Witness F said this incident occurred during the period the inter-tribal conflict had just begun. He told investigators that while he was being treated for combat wounds at the nation’s largest hospital in the capital, JFK, Mandingo fighters at the same hospital had initially informed him of a tribal conflict brewing within the movement that would target his people, Krahns, including civilians. Armed with such information he wasted no time to escape into the bush at Po River the moment Krahn fighters and civilians were asked by Jabbateh to step down from a commercial bus.

Witness F, a former member of ULIMO’s Alligator Battalion, a rebel unit that fought alongside Jabbateh’s Zebra Battalion at certain stage to defend Monrovia to stop Taylor’s NPFL “Operation Octopus”, assisted by INPFL of Gen. Prince Johnson, from overrunning the capital, maintained that he managed and hide from a safe distance where he heard Jabbateh ordered his troop to kill the Krahns. But his story doesn’t end at the Po River. He manages to reach Tubmanburg, the epicenter of the ensuing inter-ethnic conflict that would yet lead to more killings including civilians from both sides.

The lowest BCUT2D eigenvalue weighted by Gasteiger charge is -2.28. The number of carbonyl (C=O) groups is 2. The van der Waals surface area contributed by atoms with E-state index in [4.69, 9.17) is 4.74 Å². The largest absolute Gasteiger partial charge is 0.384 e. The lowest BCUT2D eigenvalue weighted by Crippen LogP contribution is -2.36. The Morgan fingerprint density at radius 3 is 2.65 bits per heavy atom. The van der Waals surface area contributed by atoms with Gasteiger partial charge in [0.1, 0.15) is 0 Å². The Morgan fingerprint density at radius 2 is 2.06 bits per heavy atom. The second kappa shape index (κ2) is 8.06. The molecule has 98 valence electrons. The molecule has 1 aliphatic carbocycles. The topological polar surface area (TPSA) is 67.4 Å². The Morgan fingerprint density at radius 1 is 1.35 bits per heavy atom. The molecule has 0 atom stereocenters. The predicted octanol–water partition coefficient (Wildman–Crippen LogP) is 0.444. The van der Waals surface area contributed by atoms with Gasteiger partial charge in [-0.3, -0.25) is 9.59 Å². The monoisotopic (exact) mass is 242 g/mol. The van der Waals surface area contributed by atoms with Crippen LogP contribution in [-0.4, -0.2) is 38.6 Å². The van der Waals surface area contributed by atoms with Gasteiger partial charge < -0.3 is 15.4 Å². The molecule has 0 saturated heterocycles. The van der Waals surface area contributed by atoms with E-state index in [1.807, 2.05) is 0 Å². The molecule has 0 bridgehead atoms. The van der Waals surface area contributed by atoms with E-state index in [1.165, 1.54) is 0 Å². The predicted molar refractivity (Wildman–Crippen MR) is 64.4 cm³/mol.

UMILO Generals Arrested

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ULIMO’s Gen. T-Karler speaks to local and international journalists at Po River after ULIMO captured the area. Photo: James Fasuekoi/The AfricaPaper.

In the old mining town of Tubmanburg which till the fracas, had served as the movement’s headquarters, the document stated Witness F again observed a gunbattle that erupted when Jabbateh and a group of loyal Mandingo fighters tried to disarm a Krahn ULIMO General known as “Clarko.” In the end, Jabbateh’s group is said to have prevailed over Clarko’s men as his bodyguards, ultimately, “outnumbered” Clarko’s.
The campaign to arrest Krahn Generals of the faction, according to Witness F, was extended to “Gen. Sako-see” and “Gen. T-Kahla,” (actually spelled, “T-Karler”). Gen. T-Karler was a former soldier of AFL, the country’s national army prior to the war. He headed ULIMO’s Alligator Battalion which took control of the Kakata-Bong Mines region, a strategic point NPFL once occupied. Jabbateh, Witness F, said, was joined by Gen. Abu Keita, and Gen. Pepper & Salt. (“Gen. Pepper & Salt” gained notoriety for his alleged mistreatment and murder of civilians and “POWs” during the ULIMO internal war).